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Themesicon: navigation pathCyborg Bodiesicon: navigation pathPostsexual Bodies
The Making of…Desire, Digital
Marie-Luise Angerer


Paul Virilio introduced the term «tele-action» to describe the digitalization of our lives, thus defining the substitution of direct action through «acting from a distance» as a new phenomenon. In his view, however, in the long term this acting, communicating and feeling from a distance will lead to the complete disorientation of humans: «To be used to mean to be somewhere, to be situated, in the here and now, but the situation of the essence of being is undermined by the instantaneity, the immediacy, and the ubiquity which are characteristic of our epoch. […] From now on, humankind will have to act in two worlds at once. This opens up extraordinary possibilities, but at the same time we face the test of a tearing-up of the being, with awkward consequences. We can rejoice in these new opportunities if and only if we also are conscious of their dangers.» [1]

In the meantime, however, without any great effort this model of two worlds, which can also be referred to as ‹tele-presence,› has gained acceptance in everyday life and culture and has not provoked general disorientation. Instead—at least in the first half of the nineties (of the twentieth century)—a prevailing mood


of euphoria has set in. Artists and Net users have taken possession of cyberspace as a new space for action and experience. It is being celebrated as a free, unrestricted space onto which no limits have been set. The body and its gender modalities are being discovered as central parameters of identification. For the female gender, even a new epoch is being proclaimed: Sadie Plant, one of the representatives of English Cultural Studies, has declared the Net to be an omnipotent space specifically for women. «If the male human is the only human, the female cyborg is the only cyborg.» [2] Against the background of the cyborg concept as developed by Donna Haraway, the Australian culture theorist Zoë Sofoulis made the following remark: «The future is unmanned, that is, neither dead or collapsed, but animated by other dynamic agents, including women and machines. From the perspective of cyberfeminism […] the question is not one of dominance and control of or submission and surrender to machines, but of exploring alliances and affinities, co-evolutionary possibilities, especially between women and technology.» [3]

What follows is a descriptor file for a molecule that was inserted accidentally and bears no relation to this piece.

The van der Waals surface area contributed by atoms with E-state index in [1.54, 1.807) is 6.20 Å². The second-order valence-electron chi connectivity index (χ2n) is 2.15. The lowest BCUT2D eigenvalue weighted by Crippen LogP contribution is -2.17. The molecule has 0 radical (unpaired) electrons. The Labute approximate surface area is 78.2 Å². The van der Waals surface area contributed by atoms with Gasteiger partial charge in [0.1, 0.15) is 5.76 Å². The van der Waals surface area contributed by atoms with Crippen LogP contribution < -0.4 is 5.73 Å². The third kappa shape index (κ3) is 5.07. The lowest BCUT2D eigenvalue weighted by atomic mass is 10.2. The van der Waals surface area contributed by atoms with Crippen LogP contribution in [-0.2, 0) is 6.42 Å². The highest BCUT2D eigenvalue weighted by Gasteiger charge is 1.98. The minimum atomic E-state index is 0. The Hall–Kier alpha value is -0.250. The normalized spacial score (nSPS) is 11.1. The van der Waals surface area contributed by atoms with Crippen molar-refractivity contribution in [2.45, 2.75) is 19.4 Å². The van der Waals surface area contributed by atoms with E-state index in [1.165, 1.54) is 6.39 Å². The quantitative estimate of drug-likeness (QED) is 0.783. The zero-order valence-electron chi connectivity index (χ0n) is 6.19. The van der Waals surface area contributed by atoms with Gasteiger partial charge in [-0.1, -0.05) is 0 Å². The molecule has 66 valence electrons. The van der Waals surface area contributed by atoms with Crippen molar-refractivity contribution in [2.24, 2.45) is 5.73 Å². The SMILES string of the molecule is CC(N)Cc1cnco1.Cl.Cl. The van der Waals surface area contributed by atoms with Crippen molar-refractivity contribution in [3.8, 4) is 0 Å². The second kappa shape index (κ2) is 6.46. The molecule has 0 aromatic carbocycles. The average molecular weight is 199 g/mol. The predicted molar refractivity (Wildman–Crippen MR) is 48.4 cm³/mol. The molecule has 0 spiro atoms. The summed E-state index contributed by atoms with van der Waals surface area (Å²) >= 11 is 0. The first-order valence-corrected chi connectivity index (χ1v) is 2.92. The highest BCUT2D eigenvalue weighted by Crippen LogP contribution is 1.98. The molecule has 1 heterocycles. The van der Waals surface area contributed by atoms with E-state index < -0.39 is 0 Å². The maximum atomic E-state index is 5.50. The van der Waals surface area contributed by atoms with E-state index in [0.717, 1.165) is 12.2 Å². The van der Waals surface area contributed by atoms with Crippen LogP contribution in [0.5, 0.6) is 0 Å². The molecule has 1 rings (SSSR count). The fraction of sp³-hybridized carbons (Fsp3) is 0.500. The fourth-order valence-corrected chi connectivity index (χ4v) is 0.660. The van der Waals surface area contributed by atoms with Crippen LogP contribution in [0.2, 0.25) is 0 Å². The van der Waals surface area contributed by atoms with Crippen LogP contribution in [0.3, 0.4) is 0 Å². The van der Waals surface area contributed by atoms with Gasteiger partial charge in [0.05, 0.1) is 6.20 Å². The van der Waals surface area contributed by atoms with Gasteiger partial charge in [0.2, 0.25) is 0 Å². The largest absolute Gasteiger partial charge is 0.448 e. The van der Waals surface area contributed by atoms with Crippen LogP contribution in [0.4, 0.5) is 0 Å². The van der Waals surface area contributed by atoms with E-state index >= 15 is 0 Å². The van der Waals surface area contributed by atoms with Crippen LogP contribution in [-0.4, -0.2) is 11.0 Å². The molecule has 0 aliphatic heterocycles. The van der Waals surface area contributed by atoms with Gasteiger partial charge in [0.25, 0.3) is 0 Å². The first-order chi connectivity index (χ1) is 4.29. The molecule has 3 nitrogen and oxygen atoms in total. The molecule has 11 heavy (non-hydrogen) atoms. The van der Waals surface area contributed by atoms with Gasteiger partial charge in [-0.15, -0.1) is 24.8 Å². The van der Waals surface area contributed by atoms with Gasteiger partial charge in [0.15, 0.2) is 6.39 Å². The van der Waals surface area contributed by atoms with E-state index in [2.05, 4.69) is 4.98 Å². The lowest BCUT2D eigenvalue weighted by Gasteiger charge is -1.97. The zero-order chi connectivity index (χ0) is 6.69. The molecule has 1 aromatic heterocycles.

The taking possession of cyberspace by female

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